We tried multiple tools to help find, develop and illustrate a story for KBIA
For my last Innovation in Focus piece for the year, I wanted to try a few new tools while I was reporting on the passing of Amendment 3 for KBIA with a group of three other journalists. You can read and listen to the full story here.
To brainstorm an angle for the article, I used INJECT, a program that uses AI technology to help journalists think of new angles for stories they’re working on. The program acts like a harbinger of all things and presents what is relevant to your beat or story and suggests new angles that haven’t been covered already. From the beginning, I was suspicious that a machine could present coherent new angles. That’s a huge part of being a journalist and I don’t think a machine can do that as well as a person but I was open to being proved wrong.
I entered relevant terms to my story such as Missouri legislature and redistricting. A bunch of stories and summaries were pulled up, which was very helpful. At a quick glance, you can see who the big players are and already interviewed relevant sources. However, there were some random sports events that got sprinkled into my results.
Scrolling down, the program had suggested a group of potential angles that were pretty silly because they were intermingled with football references. I adjusted my search terms and I got something that was a bit more coherent but not totally relevant for a local news angle.
So although the tool didn’t give me a new angle for the story, it did help me build a foundation for brainstorming.
For the campaign finance angle to this story, I used Google News Initiative’s research tool Pinpoint. After using it, I now think of it as a Google Drive that’s made specifically for journalists. Overall, the minimalist design lends itself to a pretty seamless user experience. You’re able to load all the documents you want and the program even highlights common names and words in the documents you uploaded to help find trends.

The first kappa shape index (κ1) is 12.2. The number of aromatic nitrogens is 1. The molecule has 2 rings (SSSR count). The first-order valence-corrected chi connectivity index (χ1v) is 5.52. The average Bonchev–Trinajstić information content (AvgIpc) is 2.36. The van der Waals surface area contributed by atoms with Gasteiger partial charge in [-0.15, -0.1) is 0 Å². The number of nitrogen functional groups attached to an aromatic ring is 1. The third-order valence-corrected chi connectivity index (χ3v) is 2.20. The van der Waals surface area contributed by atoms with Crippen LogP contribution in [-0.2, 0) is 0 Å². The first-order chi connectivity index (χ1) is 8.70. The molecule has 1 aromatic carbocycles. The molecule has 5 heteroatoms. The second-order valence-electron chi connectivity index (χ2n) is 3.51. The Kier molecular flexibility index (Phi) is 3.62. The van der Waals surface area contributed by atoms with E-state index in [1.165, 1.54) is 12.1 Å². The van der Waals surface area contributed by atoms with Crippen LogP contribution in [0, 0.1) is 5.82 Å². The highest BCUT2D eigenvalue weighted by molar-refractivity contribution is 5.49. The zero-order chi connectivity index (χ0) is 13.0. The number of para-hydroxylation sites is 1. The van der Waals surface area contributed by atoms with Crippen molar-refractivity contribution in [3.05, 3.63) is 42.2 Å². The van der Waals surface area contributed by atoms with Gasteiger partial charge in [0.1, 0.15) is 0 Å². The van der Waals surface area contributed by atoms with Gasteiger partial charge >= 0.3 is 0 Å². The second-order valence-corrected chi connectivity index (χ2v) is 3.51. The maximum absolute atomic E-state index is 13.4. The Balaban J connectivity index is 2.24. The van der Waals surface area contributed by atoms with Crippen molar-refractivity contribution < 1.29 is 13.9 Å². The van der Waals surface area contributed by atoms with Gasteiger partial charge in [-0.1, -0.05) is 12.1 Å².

My main and really only gripe with Pinpoint is that Zoom audio recording files are not able to be uploaded and transcribed in the program. During the pandemic, interviews that would typically be conducted in person were all done over Zoom. It was just inconvenient that my Zoom interviews had to be converted to be uploaded. So I used Otter, another transcription service.
While writing the campaign finance portion of this story, I really wanted to visualize the money that went into the ballot initiative for readers. Hearing that CleanMissouri spent a little over $7.5 million is one thing, but seeing the million-collar contributions to Clean Missouri is another. I used the chart to highlight some of the biggest contributions Clean Missouri received this election cycle.
As a novice when it comes to data reporting, I knew that I needed a tool that could do most (if not all) of the visualization building for me. Also, I love any tool that’s free because that means it’s accessible to journalists everywhere.
First, I tried the Financial Times FastCharts. It’s a pretty simple program and the idea is that you can paste your data in the site’s text box and it creates a chart for you. This was probably a user error but for the life of me, I could not create a chart that looked like a usable chart.
After not being able to figure out FastCharts, I found Vizydrop, a data visualization platform. The site has paid subscriptions but offers users a free account where they can make one chart per month.
Overall, it was a pretty painless process. Part of what made it so easy was Vizydrop’s data input feature. The site allows you to link data from popular sites used in newsrooms such as Trello and Google Sheets. There’s no need for changing your data presentation and the import is seamless. You don’t have to be an expert in data journalism to create an informal chart with Vizydrop.
This story was a great experience as a journalist. I would use all of these tools again, especially Pinpoint, because I think having a secure place to store all my content is extremely important to me.